Amid growing concern over teen mental health, Seattle-area youths create their own resource –

Amid growing concern over teen mental health, Seattle-area youths create their own resource –

Experts are advocating for more resources from governments, schools and other institutions to address a mental health crisis among children. In the meantime, a group of young people have created their own resource: a multicultural mental health guide for teens.

In a collaboration between The Seattle Times Education Lab and King County Public Health’s Social Media Ambassadors and Soar youth programs, the guide isn’t just a list of numbers to call. It explains exactly what would happen if someone reaches out.

The guide is particularly handy for teens because, in Washington, people 13 years old and older can access mental health services and treatments without the consent of a parent or guardian, according to the Times.

Demystifying the outreach process was central to the project, said high school senior Julie Malit, 17.

“First, addressing your mental health is hard, and then second, actually navigating — I know that this organization exists, what am I going to do with it? What am I supposed to say? What are they going to say back?” Malit said. “It’s more anxiety on top of, maybe, the anxiety that you’re already trying to address. So those things kind of just add on to each other and make it really hard for a lot of us to seek out the help that we need.”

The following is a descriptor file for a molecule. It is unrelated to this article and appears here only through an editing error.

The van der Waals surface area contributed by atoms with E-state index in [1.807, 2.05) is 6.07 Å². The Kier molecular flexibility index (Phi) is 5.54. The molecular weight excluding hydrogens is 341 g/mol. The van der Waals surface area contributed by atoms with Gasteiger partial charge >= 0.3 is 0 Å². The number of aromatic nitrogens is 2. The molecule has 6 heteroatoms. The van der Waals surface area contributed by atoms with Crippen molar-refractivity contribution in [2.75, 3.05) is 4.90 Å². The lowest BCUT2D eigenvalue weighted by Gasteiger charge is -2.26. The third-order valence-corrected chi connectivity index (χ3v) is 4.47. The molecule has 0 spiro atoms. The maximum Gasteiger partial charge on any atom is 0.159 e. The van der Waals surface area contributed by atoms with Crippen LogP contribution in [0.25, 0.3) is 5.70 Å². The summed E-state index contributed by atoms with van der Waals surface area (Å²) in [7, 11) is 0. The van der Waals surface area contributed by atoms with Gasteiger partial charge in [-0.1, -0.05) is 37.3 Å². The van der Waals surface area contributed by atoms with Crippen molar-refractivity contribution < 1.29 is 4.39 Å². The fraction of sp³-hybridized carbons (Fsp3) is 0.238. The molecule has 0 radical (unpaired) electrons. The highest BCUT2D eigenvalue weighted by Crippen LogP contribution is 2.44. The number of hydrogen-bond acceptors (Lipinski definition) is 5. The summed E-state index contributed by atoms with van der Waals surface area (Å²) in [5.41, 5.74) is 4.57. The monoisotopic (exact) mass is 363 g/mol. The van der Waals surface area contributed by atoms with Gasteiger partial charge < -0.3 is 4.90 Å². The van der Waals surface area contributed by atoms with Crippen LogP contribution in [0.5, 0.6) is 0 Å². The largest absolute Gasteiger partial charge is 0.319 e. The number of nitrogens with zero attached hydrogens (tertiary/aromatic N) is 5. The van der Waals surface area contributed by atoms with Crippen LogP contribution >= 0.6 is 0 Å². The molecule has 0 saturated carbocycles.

Malit, who enjoys robotics and listening to Taylor Swift, profiled the Asian Counseling and Referral Service. As a Filipino immigrant who also plans to be the first in her family to attend college in the U.S., her own mental health was on the backburner.

“You don’t get a notification that’s like, ‘Hey, you should go to bed right now.’ Nobody tells you, ‘Hey, you should start [addressing your mental health] now, so it doesn’t get worse,’ ” Malit said. “I didn’t realize until we were there and doing it and talking about it like we really needed this [guide] and I needed this.”

The guide comes during a time when local and national concern is growing about youth mental health experiences during the pandemic.

This month, the U.S. surgeon general issued a rare advisory about warning about a youth mental health crisis. At the same time, the Washington State Health Department shared new data indicating that more kids continue to show up in the state’s emergency rooms due to mental health crises, including suicidal ideation, symptoms related to eating disorders, and severe anxiety and depression.

“This is just the tip of the iceberg,” said Dr. Tao Sheng Kwan-Gett, chief science officer for the health department. “It doesn’t count all the kids at home who may have quite severe symptoms and really are going through a really stressful, difficult time with their emotional and behavioral health. And I think what it points to is that we really need more to help these kids.”

Kwan-Gett encouraged families to keep an eye out for dramatic changes in mood or energy and look for other signs their children may be struggling.

Among her friend group, 23-year-old Samira Farah noticed some of her friends would brush off their problems as just bad days.

“When it comes to speaking on our …….


Mental health